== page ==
What Will Happen if Kids Don't Wear Coats?

By Susan Revermann
Protecting your child's skin is important when the temperatures drop below freezing.
Protecting your child's skin is important when the temperatures drop below freezing.

The frustrating dance between you, your child and his coat is not a new one. Many parents struggle with keeping a protective layer on their child. Although some health concerns come with extreme weather and not wearing a coat, going sans jacket on a mild day isn’t the end of the world and may actually teach him a valuable lesson along the way.

Frostnip and Frostbite

If your child is not wearing a coat outside for extended periods of time when the weather is 32 degrees Fahrenheit or colder, he may experience frostnip or frostbite. These conditions result from the freezing of the skin and tissues below the skin. Frostnip is the early warning sign of frostbite. Your child will notice white, numb skin in the exposed areas. Frostbite looks like white or yellowish-gray skin and may be accompanied by tingling, stinging, throbbing or burning pain. Fingers, toes, ears, noses and cheeks are the areas mostly affected by frostnip and frostbite. Protecting your child’s body with a coat in these extreme conditions can help prevent these conditions.


Hypothermia happens when your child’s body temperature drops below 95 degrees Fahrenheit due to prolonged cold temperature exposure. According to child development experts with the Kids Health website, this condition is dangerous, as low body temperatures can cause bodily organs not to work properly, and without treatment, it can be fatal. Keeping the skin dry and warm with a coat in cold environments helps prevent this.

About Illness

Even though the old wives tale warns that not wearing a jacket will give you a cold, that isn’t exactly accurate. As the Kids Health site points out, your child will not get a cold or the flu simply because he went outside without a jacket, slept in a drafty place or went outside with wet hair. Colds and other illnesses are contracted from the bacteria and viruses into which he comes in contact, not the cold weather. Colds are more prevalent during the winter months because he stays inside more and is more exposed to trapped, uncirculated air into which people have coughed, sneezed and breathed.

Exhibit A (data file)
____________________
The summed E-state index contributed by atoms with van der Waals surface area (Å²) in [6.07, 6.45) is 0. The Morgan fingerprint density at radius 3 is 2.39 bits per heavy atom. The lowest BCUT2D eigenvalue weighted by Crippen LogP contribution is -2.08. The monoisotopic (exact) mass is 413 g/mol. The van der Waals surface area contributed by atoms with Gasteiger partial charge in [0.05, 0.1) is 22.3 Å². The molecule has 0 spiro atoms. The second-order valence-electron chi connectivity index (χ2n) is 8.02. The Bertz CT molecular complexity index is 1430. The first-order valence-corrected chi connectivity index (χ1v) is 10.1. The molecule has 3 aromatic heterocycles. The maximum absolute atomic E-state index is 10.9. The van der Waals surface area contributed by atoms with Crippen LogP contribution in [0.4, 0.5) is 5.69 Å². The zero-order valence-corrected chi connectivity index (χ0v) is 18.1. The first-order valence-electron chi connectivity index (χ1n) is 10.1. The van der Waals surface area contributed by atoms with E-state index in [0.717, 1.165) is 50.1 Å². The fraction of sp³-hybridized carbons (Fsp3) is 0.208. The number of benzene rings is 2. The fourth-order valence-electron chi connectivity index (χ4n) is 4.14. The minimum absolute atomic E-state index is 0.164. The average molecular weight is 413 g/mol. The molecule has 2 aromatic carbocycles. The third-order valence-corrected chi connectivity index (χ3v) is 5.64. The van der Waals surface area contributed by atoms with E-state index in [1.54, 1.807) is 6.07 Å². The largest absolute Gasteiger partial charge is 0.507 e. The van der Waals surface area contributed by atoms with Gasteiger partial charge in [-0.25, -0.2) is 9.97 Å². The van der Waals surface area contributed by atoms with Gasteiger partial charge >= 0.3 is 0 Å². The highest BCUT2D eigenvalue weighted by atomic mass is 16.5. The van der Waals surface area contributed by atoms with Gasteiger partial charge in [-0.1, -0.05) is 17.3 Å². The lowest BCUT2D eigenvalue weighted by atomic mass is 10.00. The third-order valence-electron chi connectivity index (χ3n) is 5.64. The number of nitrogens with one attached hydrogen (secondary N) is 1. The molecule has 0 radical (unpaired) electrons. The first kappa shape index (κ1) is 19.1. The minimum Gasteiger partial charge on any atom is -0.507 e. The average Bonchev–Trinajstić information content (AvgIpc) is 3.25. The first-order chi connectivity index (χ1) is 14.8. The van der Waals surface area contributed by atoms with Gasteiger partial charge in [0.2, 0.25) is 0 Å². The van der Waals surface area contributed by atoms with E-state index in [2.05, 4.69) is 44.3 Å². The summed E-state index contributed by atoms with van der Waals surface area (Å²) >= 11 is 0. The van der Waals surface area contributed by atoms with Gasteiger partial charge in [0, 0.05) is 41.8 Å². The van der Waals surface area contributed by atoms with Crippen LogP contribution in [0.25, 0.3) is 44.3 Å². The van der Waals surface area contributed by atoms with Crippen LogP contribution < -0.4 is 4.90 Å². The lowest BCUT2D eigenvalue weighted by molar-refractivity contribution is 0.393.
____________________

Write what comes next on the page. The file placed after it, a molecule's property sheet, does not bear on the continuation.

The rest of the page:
Natural Consequences

Even with your best intentions to send your child off to school bundled up warm and cozy, he may simply toss the jacket to the side when he’s out of your sight. Sometimes not wearing a coat can provide a valuable life lesson. The natural consequence of being cold or wet can teach your child be more responsible and make better choices. The personal lesson learned from being uncomfortable may just do the trick. It’s more powerful when he makes his own choice to wear the jacket and protect his own body, instead of you trying to make him do so. If the weather is mild and dry, consider giving him a say in how he treats his body to avoid power struggles and discarded jackets. However, if the weather conditions are extreme or below 32 degrees Fahrenheit, then you must insist he use a coat.